ALEXANDRA PELOSI’S latest HBO documentary, “Friends of God,” will doubtless garner some attention for her fortuitously timed interview with Pastor Ted Haggard, the disgraced head of the National Assn. of Evangelicals. Interviewed prior to allegations that he purchased illicit drugs and had sex with a male prostitute, Haggard boasts about evangelicals’ rollicking sex lives and ironically contemplates the harm done when their leaders experience moral lapses.
Yet another theme threaded throughout this hourlong production, which premieres Jan. 25, is of greater import to the entertainment industry — namely, whether Hollywood can befriend the sprawling evangelical movement or must accept it as a lost cause.
For a group that professes to know with irritating certainty what happens after death, evangelicals clearly feel shortchanged by the media here on Earth, which they approach with a sizable chip on their shoulders. In “Friends of God,” Pelosi — the daughter of House Speaker Nancy Pelosi — hits the road to provide an up-close glimpse of evangelism, catching Haggard drawing knowing chuckles during a sermon by saying, “We still have a problem with Hollywood.” Self-described Christian comic Brad Stine also fumes over how most entertainment overlooks evangelicals — partially demonstrated, in his view, by the fact nobody has offered him a primetime sitcom.
ON ITS FACE, bypassing evangelicals is a sane-enough response to a group whose most vocal spokespeople deal in the kind of absolutes that make any deviation an affront to their values. Given the likelihood dramatic interpretations of religion will unleash their wrath, it’s easy to conclude life’s too short to bother. Moreover, Pelosi’s footage of schoolchildren being indoctrinated to believe in creationism and that evolutionary theory is a crock stirs doubts regarding whether it’s possible to rationally engage those who want to dial back scientific knowledge to the 19th century.
Nevertheless, there are tens of millions of evangelicals out there (Pelosi’s film estimates their numbers at 50 million to 80 million in the U.S.), possessing purchasing power stunningly demonstrated by “The Passion of the Christ.” From a practical standpoint, the Christian market thus appears too bountiful to ignore, which explains the furtive attempts to establish film labels catering to this niche.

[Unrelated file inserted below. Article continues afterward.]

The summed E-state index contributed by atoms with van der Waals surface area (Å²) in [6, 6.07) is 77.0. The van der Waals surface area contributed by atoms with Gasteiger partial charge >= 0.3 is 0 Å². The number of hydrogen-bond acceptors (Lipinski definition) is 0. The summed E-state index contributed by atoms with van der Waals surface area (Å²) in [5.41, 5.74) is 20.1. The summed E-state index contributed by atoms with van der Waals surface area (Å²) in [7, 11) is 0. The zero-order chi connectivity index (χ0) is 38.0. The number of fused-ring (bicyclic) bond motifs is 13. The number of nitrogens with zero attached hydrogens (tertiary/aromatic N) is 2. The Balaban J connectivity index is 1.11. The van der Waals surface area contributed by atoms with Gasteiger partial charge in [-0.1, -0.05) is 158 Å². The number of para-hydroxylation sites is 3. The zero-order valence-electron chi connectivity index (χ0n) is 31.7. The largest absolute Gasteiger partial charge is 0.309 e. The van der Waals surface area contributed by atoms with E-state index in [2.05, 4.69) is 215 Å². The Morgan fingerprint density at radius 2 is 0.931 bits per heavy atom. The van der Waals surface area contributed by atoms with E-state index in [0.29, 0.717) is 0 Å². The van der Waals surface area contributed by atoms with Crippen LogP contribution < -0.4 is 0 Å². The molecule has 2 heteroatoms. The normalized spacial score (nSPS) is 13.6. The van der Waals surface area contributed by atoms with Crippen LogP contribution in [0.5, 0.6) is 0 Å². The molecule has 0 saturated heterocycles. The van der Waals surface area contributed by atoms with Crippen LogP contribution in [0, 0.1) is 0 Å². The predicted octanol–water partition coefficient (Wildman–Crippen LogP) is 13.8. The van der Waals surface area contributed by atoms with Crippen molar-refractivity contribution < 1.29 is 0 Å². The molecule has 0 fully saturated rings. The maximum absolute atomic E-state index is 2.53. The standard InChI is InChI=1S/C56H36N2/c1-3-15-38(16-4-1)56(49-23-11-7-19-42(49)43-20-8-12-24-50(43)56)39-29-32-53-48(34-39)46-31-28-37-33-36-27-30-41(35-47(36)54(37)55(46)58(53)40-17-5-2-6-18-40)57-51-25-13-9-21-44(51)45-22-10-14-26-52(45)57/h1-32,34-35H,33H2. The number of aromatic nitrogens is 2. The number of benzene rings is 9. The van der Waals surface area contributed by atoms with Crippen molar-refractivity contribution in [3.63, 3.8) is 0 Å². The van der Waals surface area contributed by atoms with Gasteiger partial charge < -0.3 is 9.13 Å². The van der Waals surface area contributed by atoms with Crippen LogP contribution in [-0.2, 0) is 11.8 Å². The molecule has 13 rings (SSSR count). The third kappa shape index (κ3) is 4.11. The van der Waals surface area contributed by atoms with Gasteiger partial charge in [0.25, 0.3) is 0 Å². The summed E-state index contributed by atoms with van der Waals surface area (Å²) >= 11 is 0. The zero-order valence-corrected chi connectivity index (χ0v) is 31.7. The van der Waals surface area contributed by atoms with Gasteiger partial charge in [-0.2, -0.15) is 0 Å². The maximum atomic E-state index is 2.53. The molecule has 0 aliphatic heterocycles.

Bridging the gap, however, will require a serious dialogue — one that hinges on separating those who specialize in the business of outrage from evangelicals who, despite misgivings, genuinely want to be part of the larger media culture.
From that perspective, there has been something particularly noteworthy about NBC’s “Studio 60 on the Sunset Strip,” as series creator Aaron Sorkin persists in bluntly tackling this schism head-on — using his bully pulpit to poke his thumb in the eye of “media watchdogs” poised to protest any perceived slight, while simultaneously putting a sympathetic face on Christians in the character of Harriet Hayes (Sarah Paulson).
Not all evangelicals view Hollywood as the enemy. Take Mastermedia Intl., which consults on media issues pertaining to Christianity and even prays for key executives and stars. (Assembled alphabetically, the 2007 daily “prayer calendar” kicks off with producer J.J. Abrams and Fox News Channel CEO Roger Ailes.)
THE MEDIA does itself no favors, then, by painting all evangelicals with the same broad brush. Nor does the big-city elite’s thinly veiled condescension help, as is evident within the Pelosi documentary, in which she pursues the whole exercise with a slightly bemused demeanor, as if she has just parachuted onto the dark side of the moon.
“There’s something very strange about these people — they’re all very happy!” she gushes at one point.
No amount of wooing will fully assuage the lack of trust between Hollywood and evangelicals, and as the documentary makes clear, the deeply religious have gone about creating their own leisure alternatives — with everything from theme parks and miniature golf courses to wrestling and standup comics.
Reading between the lines, though, there ought to be room for middle ground: For while many evangelicals clearly derive comfort from having an earthbound foe to demonize, not all of them want to be ridiculed, dismissed and cut off from pop culture. Studios, meanwhile, covet their business, and if there’s one enduring truth about Hollywood, it’s that you don’t need to see eye to eye on everything to take somebody’s money.